We do not know how iron is transported between transferrin, ferritin and heme. Though low molecular weight forms of iron have been suspected to be transport intermediaries, their isolation and characterization has been elusive. We have isolated, purified and characterized a nucleotide-iron complex from a low molecular weight fraction obtained from reticulocyte hemolysate. This fraction was among the earliest to bind 59Fe when reticulocytes were incubated with 59Fe serum, and among the first to lose its 59Fe following a pulse chase. The iron nucleotide complex contains adenine, or a closely related base; its ribose to P ratio is 1:1. In this proposal we outline the further study of this low molecular weight iron nucleotide complex, including its interaction with transferrin and ferritin, and the efficiency with which it donates iron for heme synthesis. The interactions of the low molecular weight iron nucleotide complex with cofactors is also suggested, and these interactions are also to be studied. The studies have the long term goal of identifying the components and pathways involved in intracellular iron transport. Diseases in which excess iron is responsible for tissue damage, including Thalassemia major and hemochromatosis, may yield to better management by virtue of the insights provided by this work. Also, a variety of important biologic processes are dependent on intracellular iron transport including DNA and collagen synthesis, and the many diseases in which these may be impaired or disordered may benefit by the insights provided by this work.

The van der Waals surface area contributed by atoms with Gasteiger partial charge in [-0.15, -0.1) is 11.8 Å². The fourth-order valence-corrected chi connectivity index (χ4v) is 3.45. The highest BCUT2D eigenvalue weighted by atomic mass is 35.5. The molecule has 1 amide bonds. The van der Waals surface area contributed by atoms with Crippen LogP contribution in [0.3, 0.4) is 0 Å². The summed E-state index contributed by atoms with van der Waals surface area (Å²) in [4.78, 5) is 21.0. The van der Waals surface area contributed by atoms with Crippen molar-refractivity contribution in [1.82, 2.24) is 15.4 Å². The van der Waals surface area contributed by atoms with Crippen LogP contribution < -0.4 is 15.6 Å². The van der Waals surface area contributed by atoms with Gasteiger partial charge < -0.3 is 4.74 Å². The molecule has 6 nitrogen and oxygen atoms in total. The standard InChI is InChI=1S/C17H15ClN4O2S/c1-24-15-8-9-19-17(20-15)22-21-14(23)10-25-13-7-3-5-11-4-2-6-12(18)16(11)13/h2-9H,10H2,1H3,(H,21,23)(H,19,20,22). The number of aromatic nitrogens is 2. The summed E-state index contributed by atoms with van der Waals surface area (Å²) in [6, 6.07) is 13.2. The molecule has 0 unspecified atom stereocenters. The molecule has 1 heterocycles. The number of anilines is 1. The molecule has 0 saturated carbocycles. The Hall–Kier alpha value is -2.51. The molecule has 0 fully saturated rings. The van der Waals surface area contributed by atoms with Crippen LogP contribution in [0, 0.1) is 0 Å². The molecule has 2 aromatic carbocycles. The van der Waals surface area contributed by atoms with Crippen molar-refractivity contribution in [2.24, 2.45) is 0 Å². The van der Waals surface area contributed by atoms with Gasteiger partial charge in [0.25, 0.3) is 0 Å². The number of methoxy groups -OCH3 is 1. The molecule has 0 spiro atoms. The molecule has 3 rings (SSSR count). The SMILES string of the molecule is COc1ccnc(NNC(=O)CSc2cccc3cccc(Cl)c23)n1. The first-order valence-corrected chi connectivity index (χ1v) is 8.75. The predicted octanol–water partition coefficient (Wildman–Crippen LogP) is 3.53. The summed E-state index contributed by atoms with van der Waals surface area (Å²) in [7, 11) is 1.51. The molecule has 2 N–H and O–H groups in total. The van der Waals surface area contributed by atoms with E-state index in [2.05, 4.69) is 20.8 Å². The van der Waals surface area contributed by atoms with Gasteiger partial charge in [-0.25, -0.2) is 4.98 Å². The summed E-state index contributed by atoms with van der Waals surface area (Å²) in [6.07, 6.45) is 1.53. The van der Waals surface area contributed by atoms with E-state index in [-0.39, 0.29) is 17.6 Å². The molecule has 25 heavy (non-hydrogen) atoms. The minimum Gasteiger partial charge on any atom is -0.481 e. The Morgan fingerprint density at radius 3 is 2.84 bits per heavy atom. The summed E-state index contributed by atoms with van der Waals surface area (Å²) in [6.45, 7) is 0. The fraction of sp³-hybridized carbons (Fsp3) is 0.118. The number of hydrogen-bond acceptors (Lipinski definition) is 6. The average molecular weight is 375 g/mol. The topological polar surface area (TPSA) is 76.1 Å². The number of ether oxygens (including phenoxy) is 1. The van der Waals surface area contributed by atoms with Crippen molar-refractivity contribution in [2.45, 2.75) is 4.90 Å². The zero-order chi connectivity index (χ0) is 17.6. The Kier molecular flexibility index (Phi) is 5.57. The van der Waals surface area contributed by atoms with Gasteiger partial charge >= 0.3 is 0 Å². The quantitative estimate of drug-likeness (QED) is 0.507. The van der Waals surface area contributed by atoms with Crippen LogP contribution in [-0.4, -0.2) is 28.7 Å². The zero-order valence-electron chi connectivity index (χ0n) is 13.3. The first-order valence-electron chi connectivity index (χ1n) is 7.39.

|Effective start/end date
|2/1/85 → 1/31/91
- National Heart, Lung, and Blood Institute
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